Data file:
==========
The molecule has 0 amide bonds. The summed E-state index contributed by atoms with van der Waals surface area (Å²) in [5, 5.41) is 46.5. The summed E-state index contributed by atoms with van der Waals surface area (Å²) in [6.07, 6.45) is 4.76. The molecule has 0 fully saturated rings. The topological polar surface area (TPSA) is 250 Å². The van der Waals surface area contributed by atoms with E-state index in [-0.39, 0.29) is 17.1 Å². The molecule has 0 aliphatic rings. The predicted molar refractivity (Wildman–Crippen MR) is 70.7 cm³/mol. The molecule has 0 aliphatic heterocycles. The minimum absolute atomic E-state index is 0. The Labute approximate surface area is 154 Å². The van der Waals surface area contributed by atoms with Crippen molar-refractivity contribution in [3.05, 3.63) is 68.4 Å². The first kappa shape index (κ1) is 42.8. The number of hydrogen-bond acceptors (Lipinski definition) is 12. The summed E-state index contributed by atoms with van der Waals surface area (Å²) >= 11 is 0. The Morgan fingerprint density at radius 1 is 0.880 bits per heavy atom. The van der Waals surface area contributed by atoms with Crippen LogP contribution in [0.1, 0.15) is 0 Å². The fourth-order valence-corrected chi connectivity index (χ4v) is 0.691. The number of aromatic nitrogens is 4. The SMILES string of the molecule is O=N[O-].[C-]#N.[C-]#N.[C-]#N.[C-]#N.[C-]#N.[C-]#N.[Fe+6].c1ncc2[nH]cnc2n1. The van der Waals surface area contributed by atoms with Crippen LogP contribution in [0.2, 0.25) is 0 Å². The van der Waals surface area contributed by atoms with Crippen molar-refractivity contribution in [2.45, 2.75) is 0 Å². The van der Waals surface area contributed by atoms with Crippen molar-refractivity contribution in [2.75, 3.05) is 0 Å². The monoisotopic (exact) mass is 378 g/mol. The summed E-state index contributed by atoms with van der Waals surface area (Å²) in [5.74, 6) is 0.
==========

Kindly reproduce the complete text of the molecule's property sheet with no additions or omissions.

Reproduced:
The molecule has 0 amide bonds. The summed E-state index contributed by atoms with van der Waals surface area (Å²) in [5, 5.41) is 46.5. The summed E-state index contributed by atoms with van der Waals surface area (Å²) in [6.07, 6.45) is 4.76. The molecule has 0 fully saturated rings. The topological polar surface area (TPSA) is 250 Å². The van der Waals surface area contributed by atoms with E-state index in [-0.39, 0.29) is 17.1 Å². The molecule has 0 aliphatic rings. The predicted molar refractivity (Wildman–Crippen MR) is 70.7 cm³/mol. The molecule has 0 aliphatic heterocycles. The minimum absolute atomic E-state index is 0. The Labute approximate surface area is 154 Å². The van der Waals surface area contributed by atoms with Crippen molar-refractivity contribution in [3.05, 3.63) is 68.4 Å². The first kappa shape index (κ1) is 42.8. The number of hydrogen-bond acceptors (Lipinski definition) is 12. The summed E-state index contributed by atoms with van der Waals surface area (Å²) >= 11 is 0. The Morgan fingerprint density at radius 1 is 0.880 bits per heavy atom. The van der Waals surface area contributed by atoms with Crippen LogP contribution in [0.1, 0.15) is 0 Å². The fourth-order valence-corrected chi connectivity index (χ4v) is 0.691. The number of aromatic nitrogens is 4. The SMILES string of the molecule is O=N[O-].[C-]#N.[C-]#N.[C-]#N.[C-]#N.[C-]#N.[C-]#N.[Fe+6].c1ncc2[nH]cnc2n1. The van der Waals surface area contributed by atoms with Crippen LogP contribution in [0.2, 0.25) is 0 Å². The van der Waals surface area contributed by atoms with Crippen molar-refractivity contribution in [2.45, 2.75) is 0 Å². The van der Waals surface area contributed by atoms with Crippen molar-refractivity contribution in [2.75, 3.05) is 0 Å². The monoisotopic (exact) mass is 378 g/mol. The summed E-state index contributed by atoms with van der Waals surface area (Å²) in [5.74, 6) is 0.